Several trials in the late 1980s led a 1990 National Institutes of Health Consensus Panel to recommend adjuvant chemotherapy, or chemotherapy given after surgical removal of a tumour, for stage III colon cancer patients. However, despite recommendations, many patients do not initiate or complete adjuvant chemotherapy.
Sharon Dobie, M.D., of the University of Washington in Seattle, and colleagues analyzed data from 3,193 stage III colon cancer patients from the Surveillance, Epidemiology, and End Results (SEER) registries, who began adjuvant chemotherapy treatments. Patients, identified through Medicare claims, were assessed by whether they completed their chemotherapy treatment, as well as by their sociodemographic, clinical, and environmental characteristics and their physicians' characteristics.
The scientists found that of the 3,193 patients who chose to initiate chemotherapy, 2,497 (78.2%) of patients completed a course of adjuvant chemotherapy. Patients who completed adjuvant chemotherapy had a reduced risk of death. An incomplete course of chemotherapeutic treatment was associated with factors related to physical frailty, treatment complications, and a lack of social and psychological support. Their physicians' characteristics did not affect whether they completed chemotherapy. African-Americans were equally likely to finish treatment as Caucasians.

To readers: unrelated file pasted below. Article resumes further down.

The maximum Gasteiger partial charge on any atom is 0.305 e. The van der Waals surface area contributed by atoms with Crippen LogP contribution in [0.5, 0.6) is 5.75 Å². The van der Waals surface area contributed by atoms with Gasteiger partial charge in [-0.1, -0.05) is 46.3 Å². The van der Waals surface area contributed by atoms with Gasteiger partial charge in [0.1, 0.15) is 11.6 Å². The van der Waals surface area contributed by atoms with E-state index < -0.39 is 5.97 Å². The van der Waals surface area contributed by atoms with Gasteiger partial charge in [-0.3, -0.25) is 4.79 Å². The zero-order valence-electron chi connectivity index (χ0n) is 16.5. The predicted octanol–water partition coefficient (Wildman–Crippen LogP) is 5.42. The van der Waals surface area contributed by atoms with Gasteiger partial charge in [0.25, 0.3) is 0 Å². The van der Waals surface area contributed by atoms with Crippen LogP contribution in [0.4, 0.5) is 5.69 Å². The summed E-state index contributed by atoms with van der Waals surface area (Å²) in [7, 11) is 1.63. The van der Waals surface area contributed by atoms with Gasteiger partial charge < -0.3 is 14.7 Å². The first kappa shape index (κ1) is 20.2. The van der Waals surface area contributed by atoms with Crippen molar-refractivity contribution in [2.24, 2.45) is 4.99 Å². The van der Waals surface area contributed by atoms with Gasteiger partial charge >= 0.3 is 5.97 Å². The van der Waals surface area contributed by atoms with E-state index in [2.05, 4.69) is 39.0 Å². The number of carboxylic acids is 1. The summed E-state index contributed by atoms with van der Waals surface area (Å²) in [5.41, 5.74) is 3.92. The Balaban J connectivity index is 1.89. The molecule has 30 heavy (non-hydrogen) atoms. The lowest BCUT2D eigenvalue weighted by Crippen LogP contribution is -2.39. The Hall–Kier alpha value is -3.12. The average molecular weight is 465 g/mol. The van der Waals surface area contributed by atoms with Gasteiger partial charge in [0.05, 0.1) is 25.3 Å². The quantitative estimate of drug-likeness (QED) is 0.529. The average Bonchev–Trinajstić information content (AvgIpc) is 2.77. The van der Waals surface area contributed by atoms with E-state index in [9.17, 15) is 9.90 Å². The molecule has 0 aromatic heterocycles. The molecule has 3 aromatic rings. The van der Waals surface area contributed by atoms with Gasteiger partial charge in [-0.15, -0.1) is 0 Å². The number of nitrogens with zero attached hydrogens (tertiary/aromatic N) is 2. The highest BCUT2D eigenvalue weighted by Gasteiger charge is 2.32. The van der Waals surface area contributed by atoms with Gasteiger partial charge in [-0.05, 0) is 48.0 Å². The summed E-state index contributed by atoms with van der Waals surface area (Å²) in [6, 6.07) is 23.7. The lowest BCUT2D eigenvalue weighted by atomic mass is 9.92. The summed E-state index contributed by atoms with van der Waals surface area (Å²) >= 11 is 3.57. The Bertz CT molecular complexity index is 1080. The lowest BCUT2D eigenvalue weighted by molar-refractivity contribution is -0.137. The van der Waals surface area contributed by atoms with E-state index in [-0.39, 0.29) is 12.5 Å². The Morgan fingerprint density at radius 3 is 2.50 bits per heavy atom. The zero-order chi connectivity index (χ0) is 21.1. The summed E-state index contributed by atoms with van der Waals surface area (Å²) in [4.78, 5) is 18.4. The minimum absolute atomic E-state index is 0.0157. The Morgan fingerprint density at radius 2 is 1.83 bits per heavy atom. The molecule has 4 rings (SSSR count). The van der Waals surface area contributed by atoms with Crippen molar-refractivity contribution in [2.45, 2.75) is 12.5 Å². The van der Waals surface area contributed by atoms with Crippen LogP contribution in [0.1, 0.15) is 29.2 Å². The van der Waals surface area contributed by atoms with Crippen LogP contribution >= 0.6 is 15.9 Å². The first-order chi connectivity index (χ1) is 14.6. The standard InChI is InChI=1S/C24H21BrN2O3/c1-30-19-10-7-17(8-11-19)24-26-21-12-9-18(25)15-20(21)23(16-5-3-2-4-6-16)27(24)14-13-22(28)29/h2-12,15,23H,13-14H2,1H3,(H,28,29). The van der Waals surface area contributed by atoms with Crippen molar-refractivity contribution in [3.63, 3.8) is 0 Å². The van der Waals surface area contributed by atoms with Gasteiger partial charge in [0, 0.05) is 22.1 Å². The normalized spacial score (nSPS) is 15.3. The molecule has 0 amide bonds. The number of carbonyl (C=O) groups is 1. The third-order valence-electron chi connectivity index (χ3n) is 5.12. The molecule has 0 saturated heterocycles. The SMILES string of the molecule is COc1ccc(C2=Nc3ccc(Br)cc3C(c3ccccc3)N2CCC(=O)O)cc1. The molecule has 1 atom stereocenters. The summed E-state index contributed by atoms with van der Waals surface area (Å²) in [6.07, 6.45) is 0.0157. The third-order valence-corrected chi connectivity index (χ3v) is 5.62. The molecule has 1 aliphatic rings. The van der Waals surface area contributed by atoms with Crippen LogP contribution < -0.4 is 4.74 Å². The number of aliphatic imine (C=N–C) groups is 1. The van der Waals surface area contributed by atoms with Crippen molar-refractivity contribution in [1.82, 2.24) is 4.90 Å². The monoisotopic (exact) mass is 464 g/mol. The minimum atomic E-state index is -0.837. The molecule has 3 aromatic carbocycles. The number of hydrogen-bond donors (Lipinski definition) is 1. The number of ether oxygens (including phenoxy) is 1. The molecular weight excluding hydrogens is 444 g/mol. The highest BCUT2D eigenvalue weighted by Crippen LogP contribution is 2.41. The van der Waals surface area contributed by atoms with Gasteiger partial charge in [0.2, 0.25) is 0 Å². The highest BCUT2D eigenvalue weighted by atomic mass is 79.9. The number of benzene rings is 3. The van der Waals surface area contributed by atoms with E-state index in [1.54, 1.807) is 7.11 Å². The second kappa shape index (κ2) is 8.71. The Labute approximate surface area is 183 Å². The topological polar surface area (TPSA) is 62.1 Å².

The authors write in their publication of the May 3 Journal of the National Cancer Institute, "From these findings, interventions to improve social and physical support throughout the treatment course could be implemented to test whether such support improves rates of chemotherapy completion in elderly colon cancer patients."
MEDICA.de; Source: Journal of the National Cancer Institute